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The Incarnations by Susan Barker, book review: Exploring 1,000 years of Chinese history
Thursday 10 July 2014
'The Incarnations' reads as China's Midnight's Children. An utterly remarkable novel, it is certainly a very different book from Rushdie's, but just as important in its historical and cultural sweep. In this third novel, Susan Barker, born to a Chinese Malaysian mother and an English father, adapts reincarnation to explore a thousand years of Chinese history.
Beijing taxi driver Wang is the sixth incarnation of Sorceress Wu. En route to becoming Wang, Wu morphs into: a Jurchen boy enslaved by Ghengis Khan's Mongol hordes; Swallow, a Ming dynasty concubine; Ah Qin, an Opium War waif and, finally, a reluctant Maoist firebrand at The Anti-Capitalist School for Revolutionary Girls.
The stories of Wang's previous incarnations are transmitted to him via anonymous letters which exacerbate an already fragile mental state. Wang, the son of a powerful official, was not destined to become a taxi driver. But a mental breakdown, brought on by a childhood of domestic violence and his mother's disappearance, ends his university studies.
Committed to a psychiatric hospital, Wang mingles with patients who reflect the unresolved post-trauma of recent Chinese history. Wei Hong was sacked as a teacher when he suddenly reverted to Cultural Revolution norms. Wei made his class of seven-year-olds write "Thought Reports" before leading them to beat up an innocent little girl and smear her with black ink. Another patient flashes back to Tiananmen Square: "They are cracking down again! They are shooting at us! Get down or be killed!"
Wang's former lives are even more desperate than his present. Concubine Swallow's tale veers from Pythonesque to horrific. The sadistic Emperor Jiajing imbibes a virility enhancing brew of "elk horn and deer penis" while eunuch scribes keep a "Ledger of Bowel Movements and Menstrual Cycle of the Concubines". The emperor prepares for sex by "smearing his erection with verdigris and snake dung and snorting powdery aphrodisiacs". He is, of course, "the only man in the Forbidden City with his genitalia intact". Total power permits total gratification, however unhinged. Jiajing, nicknamed Emperor of Knives, likes to carve up his concubines.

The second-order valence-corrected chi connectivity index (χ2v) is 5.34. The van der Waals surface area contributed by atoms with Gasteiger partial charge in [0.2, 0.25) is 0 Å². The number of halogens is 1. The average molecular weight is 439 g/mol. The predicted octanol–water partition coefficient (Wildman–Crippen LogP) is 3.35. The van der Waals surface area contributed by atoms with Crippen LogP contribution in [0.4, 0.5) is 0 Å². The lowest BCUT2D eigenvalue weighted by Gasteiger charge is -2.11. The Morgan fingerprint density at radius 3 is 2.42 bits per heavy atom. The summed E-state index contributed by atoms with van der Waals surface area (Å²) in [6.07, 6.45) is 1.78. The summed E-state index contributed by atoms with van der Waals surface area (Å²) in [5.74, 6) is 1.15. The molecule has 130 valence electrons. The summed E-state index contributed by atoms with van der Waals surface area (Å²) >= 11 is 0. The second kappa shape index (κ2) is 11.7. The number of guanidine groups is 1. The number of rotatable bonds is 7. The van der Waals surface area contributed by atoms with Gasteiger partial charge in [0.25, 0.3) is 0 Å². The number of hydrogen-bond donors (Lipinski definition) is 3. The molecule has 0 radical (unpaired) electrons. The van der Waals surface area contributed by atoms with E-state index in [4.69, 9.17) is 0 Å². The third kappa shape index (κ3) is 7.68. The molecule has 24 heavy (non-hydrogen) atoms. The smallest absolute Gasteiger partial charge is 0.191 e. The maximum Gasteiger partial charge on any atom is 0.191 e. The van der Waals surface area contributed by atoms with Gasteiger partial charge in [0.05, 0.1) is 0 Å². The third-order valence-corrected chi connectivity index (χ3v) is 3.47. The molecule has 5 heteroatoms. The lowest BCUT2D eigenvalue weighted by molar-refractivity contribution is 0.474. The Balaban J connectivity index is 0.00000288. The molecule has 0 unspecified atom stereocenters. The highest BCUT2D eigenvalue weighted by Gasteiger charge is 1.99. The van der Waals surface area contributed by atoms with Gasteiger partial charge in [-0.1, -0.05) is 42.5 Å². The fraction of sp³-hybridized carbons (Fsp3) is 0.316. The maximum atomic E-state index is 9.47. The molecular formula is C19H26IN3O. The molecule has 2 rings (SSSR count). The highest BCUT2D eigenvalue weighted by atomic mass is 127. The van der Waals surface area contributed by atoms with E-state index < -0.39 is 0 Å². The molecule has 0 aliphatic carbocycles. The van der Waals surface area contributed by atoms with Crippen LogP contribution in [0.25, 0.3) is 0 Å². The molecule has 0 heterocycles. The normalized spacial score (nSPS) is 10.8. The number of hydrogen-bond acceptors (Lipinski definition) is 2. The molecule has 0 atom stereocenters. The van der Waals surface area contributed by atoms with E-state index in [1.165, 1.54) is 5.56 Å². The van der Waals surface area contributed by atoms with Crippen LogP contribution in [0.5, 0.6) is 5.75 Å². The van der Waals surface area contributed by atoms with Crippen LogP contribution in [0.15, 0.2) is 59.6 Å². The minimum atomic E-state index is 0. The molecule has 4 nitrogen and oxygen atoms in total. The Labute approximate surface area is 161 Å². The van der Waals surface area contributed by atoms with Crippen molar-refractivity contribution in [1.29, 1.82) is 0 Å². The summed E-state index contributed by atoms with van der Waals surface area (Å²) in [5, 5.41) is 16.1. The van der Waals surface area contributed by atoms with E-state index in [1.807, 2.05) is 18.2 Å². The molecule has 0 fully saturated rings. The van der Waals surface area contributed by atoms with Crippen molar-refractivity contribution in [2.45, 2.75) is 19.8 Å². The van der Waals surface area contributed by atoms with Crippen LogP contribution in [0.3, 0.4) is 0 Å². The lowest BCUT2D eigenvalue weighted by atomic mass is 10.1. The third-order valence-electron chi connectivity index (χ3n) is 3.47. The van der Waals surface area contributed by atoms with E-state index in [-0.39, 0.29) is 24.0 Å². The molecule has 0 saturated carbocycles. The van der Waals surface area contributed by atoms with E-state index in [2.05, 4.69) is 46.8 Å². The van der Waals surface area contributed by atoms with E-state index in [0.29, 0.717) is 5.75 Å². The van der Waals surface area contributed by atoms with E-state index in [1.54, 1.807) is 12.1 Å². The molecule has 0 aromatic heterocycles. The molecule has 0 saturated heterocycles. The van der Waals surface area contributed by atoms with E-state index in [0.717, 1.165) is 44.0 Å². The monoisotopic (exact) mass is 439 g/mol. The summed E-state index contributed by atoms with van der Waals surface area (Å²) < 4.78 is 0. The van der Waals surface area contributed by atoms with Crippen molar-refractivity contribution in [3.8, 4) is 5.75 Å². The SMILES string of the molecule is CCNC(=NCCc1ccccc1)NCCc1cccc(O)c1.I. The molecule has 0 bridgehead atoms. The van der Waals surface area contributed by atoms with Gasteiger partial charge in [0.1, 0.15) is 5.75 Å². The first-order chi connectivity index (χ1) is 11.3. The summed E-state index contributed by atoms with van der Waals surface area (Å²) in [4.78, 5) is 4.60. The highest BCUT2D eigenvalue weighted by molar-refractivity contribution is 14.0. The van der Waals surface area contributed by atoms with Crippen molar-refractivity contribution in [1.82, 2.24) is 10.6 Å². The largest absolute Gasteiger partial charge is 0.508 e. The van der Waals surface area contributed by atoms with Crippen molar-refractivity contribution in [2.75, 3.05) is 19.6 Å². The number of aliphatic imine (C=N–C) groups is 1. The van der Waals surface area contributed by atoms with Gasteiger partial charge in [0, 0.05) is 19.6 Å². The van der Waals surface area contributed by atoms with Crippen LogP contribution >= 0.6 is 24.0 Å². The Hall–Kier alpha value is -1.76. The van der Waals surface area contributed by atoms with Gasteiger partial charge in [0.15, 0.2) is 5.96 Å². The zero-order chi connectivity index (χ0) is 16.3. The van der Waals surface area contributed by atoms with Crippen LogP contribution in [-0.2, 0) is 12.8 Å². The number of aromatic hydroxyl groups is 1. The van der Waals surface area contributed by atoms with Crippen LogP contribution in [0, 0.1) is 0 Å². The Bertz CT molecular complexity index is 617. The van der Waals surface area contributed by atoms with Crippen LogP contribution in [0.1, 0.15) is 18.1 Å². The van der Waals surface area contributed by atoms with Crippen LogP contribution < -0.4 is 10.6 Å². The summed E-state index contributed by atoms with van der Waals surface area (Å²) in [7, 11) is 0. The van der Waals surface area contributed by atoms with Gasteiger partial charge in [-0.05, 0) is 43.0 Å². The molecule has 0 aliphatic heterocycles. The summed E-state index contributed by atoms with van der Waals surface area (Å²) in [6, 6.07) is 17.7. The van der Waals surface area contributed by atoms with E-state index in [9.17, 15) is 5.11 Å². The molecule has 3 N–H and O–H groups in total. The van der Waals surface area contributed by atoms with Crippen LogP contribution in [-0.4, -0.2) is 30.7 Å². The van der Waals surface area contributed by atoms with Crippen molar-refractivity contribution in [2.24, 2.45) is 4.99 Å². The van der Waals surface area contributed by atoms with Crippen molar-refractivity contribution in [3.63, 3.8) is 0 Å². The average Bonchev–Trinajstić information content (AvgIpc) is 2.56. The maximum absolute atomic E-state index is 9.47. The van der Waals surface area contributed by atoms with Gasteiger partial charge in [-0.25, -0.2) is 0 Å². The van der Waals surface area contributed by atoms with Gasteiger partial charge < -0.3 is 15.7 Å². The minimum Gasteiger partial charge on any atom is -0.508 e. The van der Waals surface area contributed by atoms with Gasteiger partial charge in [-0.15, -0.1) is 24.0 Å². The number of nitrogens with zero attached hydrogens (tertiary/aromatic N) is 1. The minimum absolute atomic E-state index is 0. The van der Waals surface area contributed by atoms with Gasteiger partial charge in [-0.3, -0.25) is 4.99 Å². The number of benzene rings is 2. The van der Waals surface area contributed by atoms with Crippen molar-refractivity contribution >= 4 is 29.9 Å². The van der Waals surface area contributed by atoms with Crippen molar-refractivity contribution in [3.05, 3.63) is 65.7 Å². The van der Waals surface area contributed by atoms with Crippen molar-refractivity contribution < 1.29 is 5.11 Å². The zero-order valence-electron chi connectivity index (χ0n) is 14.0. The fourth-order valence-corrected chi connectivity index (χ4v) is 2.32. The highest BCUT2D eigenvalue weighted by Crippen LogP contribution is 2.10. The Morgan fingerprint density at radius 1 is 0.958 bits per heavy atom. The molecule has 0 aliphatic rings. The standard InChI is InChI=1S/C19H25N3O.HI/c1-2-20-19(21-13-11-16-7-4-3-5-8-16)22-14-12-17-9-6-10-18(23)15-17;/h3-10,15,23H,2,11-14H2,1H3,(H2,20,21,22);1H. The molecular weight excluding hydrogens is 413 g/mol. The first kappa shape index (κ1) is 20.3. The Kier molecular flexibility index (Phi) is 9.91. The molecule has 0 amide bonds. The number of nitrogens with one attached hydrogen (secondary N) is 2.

Barker's storytelling is lively and addictive despite the bleakness of her histories. She has an eye for the absurd and darkly comic. After the Red Guards change Beijing's traffic signals so "revolutionary red" means "go", the hapless victims of the inevitable accidents are persecuted for "clinging to Old Ways of Thinking".
Barker's present-day Beijing is less violent and irrational, but grimy, polluted and soulless. It is a city of building sites strewn with "rotten cabbage leaves" and "polystyrene take-away containers". The excesses of Maoism have given way to sterile materialism and alienation: "The rice seller hands Wang his change without looking up from the old Bruce Lee movie on the laptop perched above his till."
Ever lyrical, Barker imagines Beijing's poisoned air as "the curse of the million-year-old fossils... protesting at being dug out of their resting places". The novel's mysterious letter writer, aka The Watcher, is finally revealed with a satisfying and redeeming twist. The Watcher is more than a person and an incarnation. She is something inescapable: "History is coming for you... History breathes its foggy thousand-year-old breath down your neck."
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